Oxidative stress, reflecting the accumulation of oxygen- containing free radicals, increases with aging and may play a key role in age-related functional deficits of the brain and other organs, such as the heart.
Blueberries are one of the foods with the greatest ability to neutralize oxygen-containing free radicals.
In rodent models of brain aging, dietary blueberry supplementation impeded the development of impairments in neurochemistry, synaptic transmission, and behavior.
Aging human beings tend to be impaired in visual object recognition memory.
A non-spatial object recognition memory task tests a rat's memory for previously explored objects.
The task, which requires no deprivation or punishment, is based on rats' innate tendency to preferentially explore novel versus familiar objects.
Task performance depends on intact hippocampal function.
Two studies found that aging impaired memory for visual object recognition, although another study detected no consistent age-related trend.
Another study found that middle-aged (19-mo), but not young, Fischer-344 rats had highly impaired memory for this visual object recognition task in a manner dependent on retention interval.
The aging rats were not impaired when there was only a 30-s delay between object familiarization and testing.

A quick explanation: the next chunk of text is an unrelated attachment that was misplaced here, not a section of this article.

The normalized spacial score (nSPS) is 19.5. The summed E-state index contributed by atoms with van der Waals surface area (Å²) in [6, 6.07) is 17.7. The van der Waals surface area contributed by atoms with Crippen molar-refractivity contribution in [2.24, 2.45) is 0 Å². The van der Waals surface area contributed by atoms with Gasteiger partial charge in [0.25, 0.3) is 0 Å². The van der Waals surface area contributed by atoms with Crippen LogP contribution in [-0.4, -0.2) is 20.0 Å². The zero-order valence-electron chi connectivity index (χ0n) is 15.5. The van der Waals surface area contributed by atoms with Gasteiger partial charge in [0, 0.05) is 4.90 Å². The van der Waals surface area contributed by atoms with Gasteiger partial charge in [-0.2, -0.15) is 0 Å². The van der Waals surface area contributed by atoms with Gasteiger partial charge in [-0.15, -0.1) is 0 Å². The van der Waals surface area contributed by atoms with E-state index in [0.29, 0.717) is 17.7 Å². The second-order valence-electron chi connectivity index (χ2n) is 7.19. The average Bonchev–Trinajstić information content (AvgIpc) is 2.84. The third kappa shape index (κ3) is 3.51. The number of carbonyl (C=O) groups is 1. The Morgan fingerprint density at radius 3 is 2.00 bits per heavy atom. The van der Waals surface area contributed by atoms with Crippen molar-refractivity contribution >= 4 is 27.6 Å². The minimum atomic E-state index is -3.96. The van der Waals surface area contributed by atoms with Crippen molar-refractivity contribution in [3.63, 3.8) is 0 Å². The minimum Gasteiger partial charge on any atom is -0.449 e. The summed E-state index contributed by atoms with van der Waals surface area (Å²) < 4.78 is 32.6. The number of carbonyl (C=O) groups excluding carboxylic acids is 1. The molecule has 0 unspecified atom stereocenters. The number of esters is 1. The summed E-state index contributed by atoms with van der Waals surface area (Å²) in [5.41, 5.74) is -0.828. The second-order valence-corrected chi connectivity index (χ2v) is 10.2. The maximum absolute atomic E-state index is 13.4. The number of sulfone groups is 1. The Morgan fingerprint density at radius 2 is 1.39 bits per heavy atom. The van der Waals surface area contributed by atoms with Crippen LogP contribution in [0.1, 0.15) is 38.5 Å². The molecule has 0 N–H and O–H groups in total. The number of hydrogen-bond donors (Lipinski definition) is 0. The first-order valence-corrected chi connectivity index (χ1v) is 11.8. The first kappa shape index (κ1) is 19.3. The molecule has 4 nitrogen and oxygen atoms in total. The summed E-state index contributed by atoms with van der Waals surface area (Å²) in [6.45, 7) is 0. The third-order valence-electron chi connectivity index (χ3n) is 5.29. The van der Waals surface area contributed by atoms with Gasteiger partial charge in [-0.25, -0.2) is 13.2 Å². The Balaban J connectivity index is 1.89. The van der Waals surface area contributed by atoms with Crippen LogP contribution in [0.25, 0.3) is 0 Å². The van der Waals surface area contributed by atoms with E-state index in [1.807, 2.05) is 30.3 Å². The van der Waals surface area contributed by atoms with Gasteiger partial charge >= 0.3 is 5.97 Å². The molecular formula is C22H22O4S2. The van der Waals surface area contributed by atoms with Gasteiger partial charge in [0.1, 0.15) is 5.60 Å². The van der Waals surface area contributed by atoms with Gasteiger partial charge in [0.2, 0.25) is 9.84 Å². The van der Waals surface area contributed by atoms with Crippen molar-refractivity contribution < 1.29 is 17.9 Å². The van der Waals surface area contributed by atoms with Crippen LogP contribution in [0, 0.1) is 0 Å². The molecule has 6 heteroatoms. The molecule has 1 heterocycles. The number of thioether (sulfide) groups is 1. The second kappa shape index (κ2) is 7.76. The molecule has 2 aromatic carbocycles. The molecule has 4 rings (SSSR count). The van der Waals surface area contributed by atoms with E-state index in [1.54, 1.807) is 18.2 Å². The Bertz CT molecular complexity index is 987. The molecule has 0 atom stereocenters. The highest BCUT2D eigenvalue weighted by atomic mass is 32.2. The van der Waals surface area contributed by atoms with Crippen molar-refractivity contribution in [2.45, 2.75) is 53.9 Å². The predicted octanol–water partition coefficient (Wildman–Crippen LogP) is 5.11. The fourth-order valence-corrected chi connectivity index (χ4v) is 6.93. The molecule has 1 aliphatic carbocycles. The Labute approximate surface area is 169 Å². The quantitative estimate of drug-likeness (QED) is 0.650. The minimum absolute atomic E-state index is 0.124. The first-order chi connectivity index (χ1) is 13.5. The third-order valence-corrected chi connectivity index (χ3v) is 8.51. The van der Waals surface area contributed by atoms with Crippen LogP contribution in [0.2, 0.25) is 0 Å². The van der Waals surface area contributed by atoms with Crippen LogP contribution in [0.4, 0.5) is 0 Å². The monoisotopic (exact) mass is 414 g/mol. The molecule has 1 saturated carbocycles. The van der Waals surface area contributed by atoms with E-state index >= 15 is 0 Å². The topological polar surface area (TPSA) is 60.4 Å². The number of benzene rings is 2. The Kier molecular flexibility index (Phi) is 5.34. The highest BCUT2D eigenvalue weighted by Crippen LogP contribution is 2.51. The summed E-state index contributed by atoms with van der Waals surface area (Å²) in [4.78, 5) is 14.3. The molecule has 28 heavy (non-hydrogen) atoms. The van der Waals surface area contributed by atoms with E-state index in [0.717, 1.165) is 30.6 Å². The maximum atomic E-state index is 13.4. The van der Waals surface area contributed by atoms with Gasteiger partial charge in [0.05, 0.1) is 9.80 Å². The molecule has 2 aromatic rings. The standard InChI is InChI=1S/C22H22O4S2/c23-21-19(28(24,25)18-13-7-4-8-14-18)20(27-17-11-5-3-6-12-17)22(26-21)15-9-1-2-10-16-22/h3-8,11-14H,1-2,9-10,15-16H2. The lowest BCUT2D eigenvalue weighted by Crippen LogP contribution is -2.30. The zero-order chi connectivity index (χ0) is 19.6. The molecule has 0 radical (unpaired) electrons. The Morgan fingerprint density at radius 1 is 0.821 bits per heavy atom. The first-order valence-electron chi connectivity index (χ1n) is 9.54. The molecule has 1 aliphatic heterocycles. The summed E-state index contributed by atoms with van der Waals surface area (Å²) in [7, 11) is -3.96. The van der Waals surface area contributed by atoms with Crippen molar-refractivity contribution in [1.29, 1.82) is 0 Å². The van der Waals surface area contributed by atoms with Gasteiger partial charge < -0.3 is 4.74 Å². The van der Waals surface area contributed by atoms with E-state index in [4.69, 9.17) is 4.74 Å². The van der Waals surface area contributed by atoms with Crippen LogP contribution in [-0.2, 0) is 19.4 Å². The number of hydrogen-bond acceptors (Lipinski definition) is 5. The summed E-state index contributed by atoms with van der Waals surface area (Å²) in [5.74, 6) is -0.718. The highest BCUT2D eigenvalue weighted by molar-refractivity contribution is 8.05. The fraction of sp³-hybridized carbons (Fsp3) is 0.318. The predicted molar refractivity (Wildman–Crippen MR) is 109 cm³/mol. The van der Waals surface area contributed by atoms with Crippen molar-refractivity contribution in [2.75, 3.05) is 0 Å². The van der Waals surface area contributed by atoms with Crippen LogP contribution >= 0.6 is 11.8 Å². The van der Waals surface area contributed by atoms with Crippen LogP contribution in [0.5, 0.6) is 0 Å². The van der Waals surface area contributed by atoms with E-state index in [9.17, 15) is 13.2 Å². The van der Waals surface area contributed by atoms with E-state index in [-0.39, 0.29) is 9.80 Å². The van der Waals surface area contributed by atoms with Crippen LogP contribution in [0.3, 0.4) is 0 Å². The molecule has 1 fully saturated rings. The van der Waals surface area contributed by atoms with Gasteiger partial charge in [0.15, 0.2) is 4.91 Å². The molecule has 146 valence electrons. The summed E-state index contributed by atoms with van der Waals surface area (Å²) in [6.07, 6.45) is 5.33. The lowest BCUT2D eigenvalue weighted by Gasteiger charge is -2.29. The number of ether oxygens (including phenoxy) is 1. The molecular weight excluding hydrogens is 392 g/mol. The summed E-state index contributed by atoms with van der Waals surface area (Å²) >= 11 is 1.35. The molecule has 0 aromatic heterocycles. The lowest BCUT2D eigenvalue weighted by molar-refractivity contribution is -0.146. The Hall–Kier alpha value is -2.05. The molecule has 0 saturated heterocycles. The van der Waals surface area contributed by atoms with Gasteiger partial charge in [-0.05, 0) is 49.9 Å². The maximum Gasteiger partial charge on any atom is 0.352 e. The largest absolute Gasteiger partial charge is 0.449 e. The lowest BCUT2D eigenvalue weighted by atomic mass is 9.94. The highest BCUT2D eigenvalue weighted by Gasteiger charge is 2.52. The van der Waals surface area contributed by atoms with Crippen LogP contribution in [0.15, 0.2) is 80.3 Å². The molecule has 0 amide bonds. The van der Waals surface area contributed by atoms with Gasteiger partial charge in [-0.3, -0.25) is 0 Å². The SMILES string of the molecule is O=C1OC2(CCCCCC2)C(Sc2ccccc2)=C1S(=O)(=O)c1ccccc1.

However, with a 1-h delay, aging rats performed no better than chance.
In contrast, aging rats fed a diet supplemented with lyophilized blueberries (2% by weight) for 4 mo (age 15-19 mo) performed as well as young rats.
The active form (p65) of nuclear factor-kB, a sensitive indicator of oxidative stress and inflammation, was elevated in brains of aging rats compared with young rats.
The 4-mo blueberry-supplemented diet largely prevented the elevation of nuclear factor-kB levels in aging rats.
Nuclear factor-kB levels, averaged across all evaluated brain regions, correlated negatively and significantly with object memory performance.
Also, levels in the hippocampus alone and the cerebellum alone each correlated negatively and significantly with performance.
Taken together, these results are consistent with the hypothesis that blueberry supplementation improved object memory through decreasing oxidative stress.
Change in object recognition memory scores from 19 to 20 month in Fischer- 344 rats maintained during that 1-mo interval on a BB diet or an isocaloric control diet.
BB, 2% blueberry-enriched.
The present study (Fig. 1) is encouraging in terms of potential human application:
- The present results suggest that even a relatively brief blueberry diet might produce measurable benefits.
- The benefits of several months of the diet might be maintained for a considerable period after the diet is interrupted.
- Blueberry supplementation might possibly reverse some degree of memory impairment that has already developed.
This raises the possibility that this sort of nutritional intervention might still be beneficial even after certain memory deficiencies have become evident.